E. Obtain a Permutation
time limit per test
2 seconds
memory limit per test
256 megabytes
input
standard input
output
standard output

You are given a rectangular matrix of size $n \times m$ consisting of integers from $1$ to $2 \cdot 10^5$.

In one move, you can:

• choose any element of the matrix and change its value to any integer between $1$ and $n \cdot m$, inclusive;
• take any column and shift it one cell up cyclically (see the example of such cyclic shift below).

A cyclic shift is an operation such that you choose some $j$ ($1 \le j \le m$) and set $a_{1, j} := a_{2, j}, a_{2, j} := a_{3, j}, \dots, a_{n, j} := a_{1, j}$ simultaneously.

Example of cyclic shift of the first column

You want to perform the minimum number of moves to make this matrix look like this:

In other words, the goal is to obtain the matrix, where $a_{1, 1} = 1, a_{1, 2} = 2, \dots, a_{1, m} = m, a_{2, 1} = m + 1, a_{2, 2} = m + 2, \dots, a_{n, m} = n \cdot m$ (i.e. $a_{i, j} = (i - 1) \cdot m + j$) with the minimum number of moves performed.

Input

The first line of the input contains two integers $n$ and $m$ ($1 \le n, m \le 2 \cdot 10^5, n \cdot m \le 2 \cdot 10^5$) — the size of the matrix.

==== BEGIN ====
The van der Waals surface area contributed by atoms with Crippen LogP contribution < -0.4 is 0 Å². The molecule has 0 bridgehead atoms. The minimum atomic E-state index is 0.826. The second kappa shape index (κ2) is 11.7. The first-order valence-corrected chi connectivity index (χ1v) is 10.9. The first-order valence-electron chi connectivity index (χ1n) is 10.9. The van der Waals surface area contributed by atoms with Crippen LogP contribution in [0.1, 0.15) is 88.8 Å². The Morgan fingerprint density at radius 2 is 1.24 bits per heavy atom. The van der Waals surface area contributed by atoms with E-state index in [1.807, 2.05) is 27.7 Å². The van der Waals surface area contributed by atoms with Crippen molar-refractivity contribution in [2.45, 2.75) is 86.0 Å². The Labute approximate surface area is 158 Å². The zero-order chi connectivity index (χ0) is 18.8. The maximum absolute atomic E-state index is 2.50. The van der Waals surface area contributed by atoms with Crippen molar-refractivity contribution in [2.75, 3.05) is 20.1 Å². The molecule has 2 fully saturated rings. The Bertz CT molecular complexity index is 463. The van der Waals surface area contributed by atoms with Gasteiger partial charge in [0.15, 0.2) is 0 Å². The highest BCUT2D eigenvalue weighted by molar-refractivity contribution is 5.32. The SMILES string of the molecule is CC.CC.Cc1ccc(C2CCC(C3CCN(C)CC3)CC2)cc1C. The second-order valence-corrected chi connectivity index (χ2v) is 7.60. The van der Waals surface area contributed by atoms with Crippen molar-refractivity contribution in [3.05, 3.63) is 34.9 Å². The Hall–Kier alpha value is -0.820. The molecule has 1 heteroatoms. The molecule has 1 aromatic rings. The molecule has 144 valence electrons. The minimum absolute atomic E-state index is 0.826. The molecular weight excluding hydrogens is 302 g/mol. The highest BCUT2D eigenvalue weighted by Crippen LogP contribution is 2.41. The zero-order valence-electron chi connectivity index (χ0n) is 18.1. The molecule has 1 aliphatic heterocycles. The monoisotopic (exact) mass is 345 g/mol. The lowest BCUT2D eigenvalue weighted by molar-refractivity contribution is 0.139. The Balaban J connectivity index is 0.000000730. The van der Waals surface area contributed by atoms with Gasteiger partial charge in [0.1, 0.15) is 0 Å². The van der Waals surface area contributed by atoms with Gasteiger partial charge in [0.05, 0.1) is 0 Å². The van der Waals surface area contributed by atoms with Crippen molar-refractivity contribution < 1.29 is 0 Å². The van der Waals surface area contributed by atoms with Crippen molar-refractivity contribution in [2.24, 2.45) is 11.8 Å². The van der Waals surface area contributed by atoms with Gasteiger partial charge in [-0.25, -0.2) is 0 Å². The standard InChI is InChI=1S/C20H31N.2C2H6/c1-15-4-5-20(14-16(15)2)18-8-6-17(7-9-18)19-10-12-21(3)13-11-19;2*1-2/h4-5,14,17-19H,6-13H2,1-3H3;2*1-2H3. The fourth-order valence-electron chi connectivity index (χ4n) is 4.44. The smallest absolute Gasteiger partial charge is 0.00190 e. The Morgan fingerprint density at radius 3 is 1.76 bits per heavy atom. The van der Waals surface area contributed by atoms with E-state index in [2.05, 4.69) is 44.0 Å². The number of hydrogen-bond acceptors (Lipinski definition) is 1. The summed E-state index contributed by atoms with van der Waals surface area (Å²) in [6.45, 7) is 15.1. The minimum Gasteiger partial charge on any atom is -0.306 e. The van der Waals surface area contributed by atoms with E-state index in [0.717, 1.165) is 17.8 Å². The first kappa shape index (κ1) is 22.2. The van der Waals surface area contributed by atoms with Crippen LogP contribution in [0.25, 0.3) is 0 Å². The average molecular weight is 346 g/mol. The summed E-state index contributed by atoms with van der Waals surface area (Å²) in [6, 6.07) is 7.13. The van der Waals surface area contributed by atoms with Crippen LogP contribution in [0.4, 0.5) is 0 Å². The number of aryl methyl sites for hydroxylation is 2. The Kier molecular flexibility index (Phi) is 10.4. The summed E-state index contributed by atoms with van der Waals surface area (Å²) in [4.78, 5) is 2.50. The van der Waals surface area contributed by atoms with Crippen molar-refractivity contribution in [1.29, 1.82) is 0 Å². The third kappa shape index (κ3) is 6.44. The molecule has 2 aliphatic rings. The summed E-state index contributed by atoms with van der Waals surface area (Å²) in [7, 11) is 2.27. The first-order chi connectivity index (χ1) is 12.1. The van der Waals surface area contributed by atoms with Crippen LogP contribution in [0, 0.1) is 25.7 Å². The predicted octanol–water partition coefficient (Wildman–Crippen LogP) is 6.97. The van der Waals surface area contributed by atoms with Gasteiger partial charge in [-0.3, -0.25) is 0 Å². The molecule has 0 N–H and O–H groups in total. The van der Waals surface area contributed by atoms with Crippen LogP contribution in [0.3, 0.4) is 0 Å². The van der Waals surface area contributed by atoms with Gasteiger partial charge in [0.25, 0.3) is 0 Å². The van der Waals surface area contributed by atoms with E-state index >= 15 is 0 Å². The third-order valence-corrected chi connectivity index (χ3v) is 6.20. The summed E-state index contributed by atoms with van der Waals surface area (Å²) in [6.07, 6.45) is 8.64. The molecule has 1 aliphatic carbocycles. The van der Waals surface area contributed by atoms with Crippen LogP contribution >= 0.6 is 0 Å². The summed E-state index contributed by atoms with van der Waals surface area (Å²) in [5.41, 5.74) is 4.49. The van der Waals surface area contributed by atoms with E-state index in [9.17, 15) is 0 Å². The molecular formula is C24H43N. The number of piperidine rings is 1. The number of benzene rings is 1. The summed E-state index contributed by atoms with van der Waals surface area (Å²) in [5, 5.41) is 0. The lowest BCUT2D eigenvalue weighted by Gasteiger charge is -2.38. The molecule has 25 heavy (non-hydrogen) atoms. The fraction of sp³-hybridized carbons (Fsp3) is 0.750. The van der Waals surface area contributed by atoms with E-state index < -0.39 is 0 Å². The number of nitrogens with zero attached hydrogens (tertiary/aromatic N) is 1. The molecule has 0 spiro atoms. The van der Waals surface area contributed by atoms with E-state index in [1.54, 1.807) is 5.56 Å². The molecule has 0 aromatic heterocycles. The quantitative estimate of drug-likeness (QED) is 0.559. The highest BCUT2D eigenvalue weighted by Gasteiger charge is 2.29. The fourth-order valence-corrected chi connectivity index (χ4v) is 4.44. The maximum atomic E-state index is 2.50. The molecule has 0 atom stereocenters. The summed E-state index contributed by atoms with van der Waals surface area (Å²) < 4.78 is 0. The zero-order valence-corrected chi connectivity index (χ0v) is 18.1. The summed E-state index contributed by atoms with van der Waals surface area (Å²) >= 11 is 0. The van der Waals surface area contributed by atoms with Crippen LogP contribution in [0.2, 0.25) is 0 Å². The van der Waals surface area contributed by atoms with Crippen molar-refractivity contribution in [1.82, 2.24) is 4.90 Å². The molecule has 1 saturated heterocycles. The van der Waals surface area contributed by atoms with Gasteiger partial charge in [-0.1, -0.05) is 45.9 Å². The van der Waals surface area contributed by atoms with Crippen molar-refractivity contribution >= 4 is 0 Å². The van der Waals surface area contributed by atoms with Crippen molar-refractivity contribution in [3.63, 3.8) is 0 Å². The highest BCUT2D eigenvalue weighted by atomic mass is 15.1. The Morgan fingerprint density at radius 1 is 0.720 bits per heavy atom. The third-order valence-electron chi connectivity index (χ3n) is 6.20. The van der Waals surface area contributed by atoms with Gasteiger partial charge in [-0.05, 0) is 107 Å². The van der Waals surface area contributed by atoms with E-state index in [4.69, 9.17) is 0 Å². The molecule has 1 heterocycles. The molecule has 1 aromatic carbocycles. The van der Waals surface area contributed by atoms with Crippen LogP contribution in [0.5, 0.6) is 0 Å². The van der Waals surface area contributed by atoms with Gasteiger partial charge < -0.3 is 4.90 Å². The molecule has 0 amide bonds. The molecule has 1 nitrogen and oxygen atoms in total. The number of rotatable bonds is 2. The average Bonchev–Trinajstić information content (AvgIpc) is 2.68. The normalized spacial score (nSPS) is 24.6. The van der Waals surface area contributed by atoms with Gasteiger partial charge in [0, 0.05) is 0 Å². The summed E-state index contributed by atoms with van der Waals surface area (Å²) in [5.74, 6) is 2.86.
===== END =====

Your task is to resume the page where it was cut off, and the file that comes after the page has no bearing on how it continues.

The next $n$ lines contain $m$ integers each. The number at the line $i$ and position $j$ is $a_{i, j}$ ($1 \le a_{i, j} \le 2 \cdot 10^5$).

Output

Print one integer — the minimum number of moves required to obtain the matrix, where $a_{1, 1} = 1, a_{1, 2} = 2, \dots, a_{1, m} = m, a_{2, 1} = m + 1, a_{2, 2} = m + 2, \dots, a_{n, m} = n \cdot m$ ($a_{i, j} = (i - 1)m + j$).

Examples
Input
3 3
3 2 1
1 2 3
4 5 6

Output
6

Input
4 3
1 2 3
4 5 6
7 8 9
10 11 12

Output
0

Input
3 4
1 6 3 4
5 10 7 8
9 2 11 12

Output
2

Note

In the first example, you can set $a_{1, 1} := 7, a_{1, 2} := 8$ and $a_{1, 3} := 9$ then shift the first, the second and the third columns cyclically, so the answer is $6$. It can be shown that you cannot achieve a better answer.

In the second example, the matrix is already good so the answer is $0$.

In the third example, it is enough to shift the second column cyclically twice to obtain a good matrix, so the answer is $2$.